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Building a Better Auditor: The Right Hand of Management

Blogs Larry Kowlessar, CRMA May 09, 2023

May is Internal Audit Awareness Month. It is a time when institutes, chapters, and audit departments set up and participate in webinars, training sessions, panel discussions, and interviews to enhance awareness of a function that has become more critical than ever.

If organizations want to be serious about elevating standards, protecting their reputations, and maintaining credibility and stature, internal audit must be equipped with the necessary tools and resources to manage the ever-present scourge of risks. Risk is everybody’s business, and because internal audit is designed to improve an organization’s operations, management must support this function to achieve its goals.

We cannot sweep risks “under the carpet” like many do, which inevitably leads to missteps, errors, bad management, and poor decision-making. Risks will flare up from under the carpet like the fury of a stifled fire. Risks can force a change of plans, even causing operations to be halted while managers deal with them before corporate life can return to normal. In fact, the impact of certain risks can be catastrophic, much like COVID-19 was for so many, but if managed well, the likelihood of such risks should not reach the point of impact. This is where an objective and independent internal audit can be so valuable.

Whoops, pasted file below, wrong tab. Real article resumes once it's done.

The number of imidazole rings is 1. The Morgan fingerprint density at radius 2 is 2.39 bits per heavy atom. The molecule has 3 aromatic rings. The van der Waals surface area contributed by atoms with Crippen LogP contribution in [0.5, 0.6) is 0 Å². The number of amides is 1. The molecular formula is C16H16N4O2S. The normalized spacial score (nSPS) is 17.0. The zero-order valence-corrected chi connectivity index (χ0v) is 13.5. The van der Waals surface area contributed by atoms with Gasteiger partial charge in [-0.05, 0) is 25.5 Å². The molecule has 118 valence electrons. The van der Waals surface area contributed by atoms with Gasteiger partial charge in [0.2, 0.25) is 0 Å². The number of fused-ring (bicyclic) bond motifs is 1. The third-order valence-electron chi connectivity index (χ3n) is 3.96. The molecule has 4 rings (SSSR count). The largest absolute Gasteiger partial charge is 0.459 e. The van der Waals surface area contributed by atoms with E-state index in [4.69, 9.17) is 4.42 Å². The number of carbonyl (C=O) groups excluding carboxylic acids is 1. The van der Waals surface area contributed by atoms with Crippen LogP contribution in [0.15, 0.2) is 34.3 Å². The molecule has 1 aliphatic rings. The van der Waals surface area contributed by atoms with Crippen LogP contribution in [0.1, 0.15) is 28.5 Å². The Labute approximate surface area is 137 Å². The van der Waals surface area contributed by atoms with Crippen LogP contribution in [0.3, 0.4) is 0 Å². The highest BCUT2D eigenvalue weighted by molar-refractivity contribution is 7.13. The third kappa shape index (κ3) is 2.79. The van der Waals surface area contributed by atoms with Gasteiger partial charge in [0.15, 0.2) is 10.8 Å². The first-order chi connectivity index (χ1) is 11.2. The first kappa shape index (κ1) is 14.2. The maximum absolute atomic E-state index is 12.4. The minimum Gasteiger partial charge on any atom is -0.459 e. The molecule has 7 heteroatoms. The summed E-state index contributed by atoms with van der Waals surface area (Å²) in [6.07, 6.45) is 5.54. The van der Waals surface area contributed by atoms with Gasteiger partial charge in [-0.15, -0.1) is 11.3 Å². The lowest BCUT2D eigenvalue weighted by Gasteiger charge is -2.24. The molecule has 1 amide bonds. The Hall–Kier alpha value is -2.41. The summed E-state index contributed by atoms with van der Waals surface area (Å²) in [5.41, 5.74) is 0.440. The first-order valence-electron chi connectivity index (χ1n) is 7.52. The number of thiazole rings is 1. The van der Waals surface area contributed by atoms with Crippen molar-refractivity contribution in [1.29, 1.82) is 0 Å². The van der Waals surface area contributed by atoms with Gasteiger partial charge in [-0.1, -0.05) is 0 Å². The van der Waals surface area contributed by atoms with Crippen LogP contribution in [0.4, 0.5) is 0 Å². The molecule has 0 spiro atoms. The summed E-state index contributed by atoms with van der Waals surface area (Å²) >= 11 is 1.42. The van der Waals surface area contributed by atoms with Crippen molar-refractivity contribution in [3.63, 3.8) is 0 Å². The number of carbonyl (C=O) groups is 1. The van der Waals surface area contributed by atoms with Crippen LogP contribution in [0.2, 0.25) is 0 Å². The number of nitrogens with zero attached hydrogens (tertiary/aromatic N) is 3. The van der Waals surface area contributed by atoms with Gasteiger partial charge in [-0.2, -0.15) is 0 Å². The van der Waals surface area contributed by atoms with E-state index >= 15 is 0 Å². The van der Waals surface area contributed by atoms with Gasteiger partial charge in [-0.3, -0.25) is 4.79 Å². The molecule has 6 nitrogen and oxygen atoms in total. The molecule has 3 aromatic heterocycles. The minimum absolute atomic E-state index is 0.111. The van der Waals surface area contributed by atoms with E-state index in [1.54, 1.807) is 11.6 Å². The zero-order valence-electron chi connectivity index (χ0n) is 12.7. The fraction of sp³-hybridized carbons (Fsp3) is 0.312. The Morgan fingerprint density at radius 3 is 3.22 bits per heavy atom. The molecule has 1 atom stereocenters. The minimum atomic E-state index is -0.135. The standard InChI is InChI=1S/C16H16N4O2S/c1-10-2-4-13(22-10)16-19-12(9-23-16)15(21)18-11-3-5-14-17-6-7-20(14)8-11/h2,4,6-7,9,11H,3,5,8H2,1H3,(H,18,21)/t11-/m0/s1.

Internal audit, the organization’s board, executive management, and external audit comprise the four pillars of effective corporate governance. Good governance cannot be achieved without all four, underscoring the fact that internal audit should be heavily relied upon for effective decision-making. It is high time that internal audit is embraced for its assurance and consultancy functions, rather than be stifled in the background.

In some organizations, internal audit is considered a hindrance rather than a trusted advisor. In such organizations, management needs to reconsider its approach and remember that internal audit is set up to be its right hand. For their part, internal auditors must remember their ethical code and instill professionalism in every aspect of their delivery. For the partnership to be effective, internal auditors must win management’s appreciation.

During this month and continuing, the influence of internal audit must be felt not as “police” but as partners. This corporate governance cornerstone can assist with a broad range of engagement services designed to help organizations meet objectives. One of its roles is to monitor risks and ensure that the controls in place are adequate to mitigate those risks. 

Internal audit is trained to conduct objective assessments of operations and share ideas for best practices. Internal auditors also can provide counsel for improving controls, processes and procedures, performance, and risk management, while suggesting ways to reduce costs, enhance revenues, and improve profits.

If not already done, use this month to realize the true potential of management’s right hand, the internal audit activity.

Larry Kowlessar, CRMA

Larry Kowlessar is a senior internal auditor of the Urban Development Corporation of Trinidad and Tobago.